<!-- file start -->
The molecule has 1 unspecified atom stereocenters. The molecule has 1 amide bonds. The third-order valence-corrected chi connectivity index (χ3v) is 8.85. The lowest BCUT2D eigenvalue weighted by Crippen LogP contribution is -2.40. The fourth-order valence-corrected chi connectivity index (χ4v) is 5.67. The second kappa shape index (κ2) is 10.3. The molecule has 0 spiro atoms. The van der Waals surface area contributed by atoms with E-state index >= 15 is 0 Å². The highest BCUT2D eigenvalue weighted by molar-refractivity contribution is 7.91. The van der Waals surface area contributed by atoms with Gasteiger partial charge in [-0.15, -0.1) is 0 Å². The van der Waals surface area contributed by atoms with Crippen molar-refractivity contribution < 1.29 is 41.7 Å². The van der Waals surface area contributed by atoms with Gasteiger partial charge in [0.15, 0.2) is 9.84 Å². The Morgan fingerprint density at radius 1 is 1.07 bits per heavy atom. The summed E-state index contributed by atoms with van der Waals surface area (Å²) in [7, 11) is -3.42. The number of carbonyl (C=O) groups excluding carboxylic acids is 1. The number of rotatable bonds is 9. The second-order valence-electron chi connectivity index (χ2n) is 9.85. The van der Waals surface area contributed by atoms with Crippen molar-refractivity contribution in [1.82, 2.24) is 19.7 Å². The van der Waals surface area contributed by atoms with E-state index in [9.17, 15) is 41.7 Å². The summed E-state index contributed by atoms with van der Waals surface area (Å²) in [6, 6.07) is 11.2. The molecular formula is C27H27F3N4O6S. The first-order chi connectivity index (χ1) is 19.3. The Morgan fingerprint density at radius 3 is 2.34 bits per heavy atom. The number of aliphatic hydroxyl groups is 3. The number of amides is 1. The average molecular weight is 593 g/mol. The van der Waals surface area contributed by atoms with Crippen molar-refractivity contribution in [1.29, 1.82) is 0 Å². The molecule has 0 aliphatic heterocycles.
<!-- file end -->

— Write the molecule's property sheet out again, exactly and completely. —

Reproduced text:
The molecule has 1 unspecified atom stereocenters. The molecule has 1 amide bonds. The third-order valence-corrected chi connectivity index (χ3v) is 8.85. The lowest BCUT2D eigenvalue weighted by Crippen LogP contribution is -2.40. The fourth-order valence-corrected chi connectivity index (χ4v) is 5.67. The second kappa shape index (κ2) is 10.3. The molecule has 0 spiro atoms. The van der Waals surface area contributed by atoms with E-state index >= 15 is 0 Å². The highest BCUT2D eigenvalue weighted by molar-refractivity contribution is 7.91. The van der Waals surface area contributed by atoms with Gasteiger partial charge in [-0.15, -0.1) is 0 Å². The van der Waals surface area contributed by atoms with Crippen molar-refractivity contribution < 1.29 is 41.7 Å². The van der Waals surface area contributed by atoms with Gasteiger partial charge in [0.15, 0.2) is 9.84 Å². The Morgan fingerprint density at radius 1 is 1.07 bits per heavy atom. The summed E-state index contributed by atoms with van der Waals surface area (Å²) in [7, 11) is -3.42. The number of carbonyl (C=O) groups excluding carboxylic acids is 1. The number of rotatable bonds is 9. The second-order valence-electron chi connectivity index (χ2n) is 9.85. The van der Waals surface area contributed by atoms with Crippen molar-refractivity contribution in [1.82, 2.24) is 19.7 Å². The van der Waals surface area contributed by atoms with E-state index in [9.17, 15) is 41.7 Å². The summed E-state index contributed by atoms with van der Waals surface area (Å²) in [6, 6.07) is 11.2. The molecular formula is C27H27F3N4O6S. The first-order chi connectivity index (χ1) is 19.3. The Morgan fingerprint density at radius 3 is 2.34 bits per heavy atom. The number of aliphatic hydroxyl groups is 3. The number of amides is 1. The average molecular weight is 593 g/mol. The van der Waals surface area contributed by atoms with Crippen molar-refractivity contribution in [1.29, 1.82) is 0 Å². The molecule has 0 aliphatic heterocycles.